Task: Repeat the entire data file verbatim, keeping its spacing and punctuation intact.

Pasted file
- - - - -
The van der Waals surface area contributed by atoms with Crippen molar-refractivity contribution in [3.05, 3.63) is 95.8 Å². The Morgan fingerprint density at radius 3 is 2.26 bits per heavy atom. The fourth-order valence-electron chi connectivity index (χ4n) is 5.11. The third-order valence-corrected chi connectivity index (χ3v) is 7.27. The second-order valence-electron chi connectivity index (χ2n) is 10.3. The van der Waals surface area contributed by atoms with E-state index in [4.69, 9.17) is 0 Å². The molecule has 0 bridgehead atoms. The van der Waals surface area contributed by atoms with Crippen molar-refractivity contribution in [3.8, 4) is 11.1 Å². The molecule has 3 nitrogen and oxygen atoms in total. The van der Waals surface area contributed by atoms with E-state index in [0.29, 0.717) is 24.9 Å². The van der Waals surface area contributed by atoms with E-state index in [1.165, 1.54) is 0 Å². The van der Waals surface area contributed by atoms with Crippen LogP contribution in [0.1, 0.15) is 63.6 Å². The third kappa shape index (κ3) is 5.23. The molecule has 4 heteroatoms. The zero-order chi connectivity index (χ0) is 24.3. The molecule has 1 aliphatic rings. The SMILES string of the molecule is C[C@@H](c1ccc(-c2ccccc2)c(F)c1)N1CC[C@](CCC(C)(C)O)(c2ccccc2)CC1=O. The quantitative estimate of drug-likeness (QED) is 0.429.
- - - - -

The van der Waals surface area contributed by atoms with Crippen molar-refractivity contribution in [3.05, 3.63) is 95.8 Å². The Morgan fingerprint density at radius 3 is 2.26 bits per heavy atom. The fourth-order valence-electron chi connectivity index (χ4n) is 5.11. The third-order valence-corrected chi connectivity index (χ3v) is 7.27. The second-order valence-electron chi connectivity index (χ2n) is 10.3. The van der Waals surface area contributed by atoms with E-state index in [4.69, 9.17) is 0 Å². The molecule has 0 bridgehead atoms. The van der Waals surface area contributed by atoms with Crippen molar-refractivity contribution in [3.8, 4) is 11.1 Å². The molecule has 3 nitrogen and oxygen atoms in total. The van der Waals surface area contributed by atoms with E-state index in [0.29, 0.717) is 24.9 Å². The van der Waals surface area contributed by atoms with E-state index in [1.165, 1.54) is 0 Å². The van der Waals surface area contributed by atoms with Crippen LogP contribution in [0.1, 0.15) is 63.6 Å². The third kappa shape index (κ3) is 5.23. The molecule has 4 heteroatoms. The zero-order chi connectivity index (χ0) is 24.3. The molecule has 1 aliphatic rings. The SMILES string of the molecule is C[C@@H](c1ccc(-c2ccccc2)c(F)c1)N1CC[C@](CCC(C)(C)O)(c2ccccc2)CC1=O. The quantitative estimate of drug-likeness (QED) is 0.429.